I spent the past week as educator in residence for a group of Mexican Jewish educators, in an intensive professional development seminar at the Mandel School in Jerusalem. That means I got to sit in on lectures and tours and try to make intelligent comments tying them together. Like so many Jewish educators from Latin America, these are fluent in Hebrew, so that is the language of instruction. It was an enjoyable and interesting week. Sometimes one has a day that seems a microcosm of life in this country. Wednesday, for example:
9:00 Study session on modern Israeli poetry, the focus being poems that deal with issues of identity-ambivalence - particularly the feelings of the immigrant and of the Israeli abroad.
11:00 Study session on The New Jew, the efforts by the Zionist educators of the community in Palestine before 1948 to create a new Jewish identity, the new type who would build a renewed and revitalized Jewish life in the state-in-progress.
2:00 Tour of the Supreme Court building, a magnificent new structure, with emphasis on the ideas of law and justice as symbolized in the various design elements of the building.
4:00 Chanukiyah tour in the ultra-orthodox neighborhoods of Jerusalem, where the custom is to light the lights (generally oil lamps) in a glass case on the balcony, to fulfill the mitzvah of publicizing the miracle. It is lovely. But despite our modest dress and manner, we are chased out of Meah Shearim, apparently because the residents object to any tour groups at all, as they dont want to be stared at and pointed at like monkeys in the zoo... This is unsettling; the guide, a veteran Jerusalemite, feels angry; but I think some of the group are angry at him for taking us where we are not wanted.
9:00 At the Jewish Film Festival at the Cinematheque we see A Trumpet in the Wadi, based on the best-selling novel by Sami Michael, a love story set in the mixed Wadi Nisnas neighborhood of Haifa. It is the somewhat rare occurrence of a beautiful movie being made from a wonderful book: full of authentic detail, of gentle humor and interesting characters and sad ironies. The movie is bilingual: the Arabs speak Arabic with Hebrew subtitles; the Jews speak Hebrew with Arabic subtitles. Huda, a Christian Arab who is deeply and naturally attached to her family with its traditional culture, yet very much a part of the Jewish/Israeli environment where she lives and works (she loves Yehuda Amichais poetry) struggles to live in two worlds and wonders if she is going to find a husband before its too late. Alex, the son of refuseniks who works as a stevedore at night and studies at the Technion during the day, moves into an apartment upstairs. Against the backdrop of the first intifada, and of Hudas younger sisters romantic adventures and misadventures (that portray without polemic the sad conflicts that beset Arab women who have tasted modernity), Huda and Alex fall in love. Their story has elements of romantic comedy and elements of tragedy (sort of like reality). Huda and Alex are not just outsiders to the Israeli mainstream - each of them is an outsider to his/her own outsider subculture. There is, of course, no happy ending, and we cry for Huda. But I realized I wasnt just crying for Huda (who, characteristically, ends the movie laughing and crying at the same time): I was crying for this country and for what we are doing to ourselves and to each other.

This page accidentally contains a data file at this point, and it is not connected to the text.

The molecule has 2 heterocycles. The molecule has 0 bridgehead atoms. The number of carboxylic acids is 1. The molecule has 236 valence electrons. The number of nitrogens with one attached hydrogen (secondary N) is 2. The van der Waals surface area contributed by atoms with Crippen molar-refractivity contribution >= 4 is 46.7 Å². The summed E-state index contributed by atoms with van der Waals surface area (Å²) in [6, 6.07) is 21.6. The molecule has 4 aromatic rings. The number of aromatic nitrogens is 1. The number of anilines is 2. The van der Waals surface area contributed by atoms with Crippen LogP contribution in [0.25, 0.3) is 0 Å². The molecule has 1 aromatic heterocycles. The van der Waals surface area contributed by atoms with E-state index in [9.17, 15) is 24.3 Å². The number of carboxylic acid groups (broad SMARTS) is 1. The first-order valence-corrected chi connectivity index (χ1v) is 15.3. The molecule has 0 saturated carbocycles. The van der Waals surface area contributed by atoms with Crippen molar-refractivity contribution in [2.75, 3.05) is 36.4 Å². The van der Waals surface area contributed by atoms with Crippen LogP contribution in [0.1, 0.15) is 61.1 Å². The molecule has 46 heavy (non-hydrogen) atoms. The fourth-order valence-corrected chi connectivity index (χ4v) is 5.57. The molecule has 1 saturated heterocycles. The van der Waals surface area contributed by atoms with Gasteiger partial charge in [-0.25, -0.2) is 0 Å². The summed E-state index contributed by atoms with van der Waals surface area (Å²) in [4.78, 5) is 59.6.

11:00 In the cab on the way home, the Arab driver is listening to the army radio station, which is playing the current hit, a new version of an oldie, the chorus of which goes like this: It is not easy, our way is not easy, but there are fields of flowers up ahead.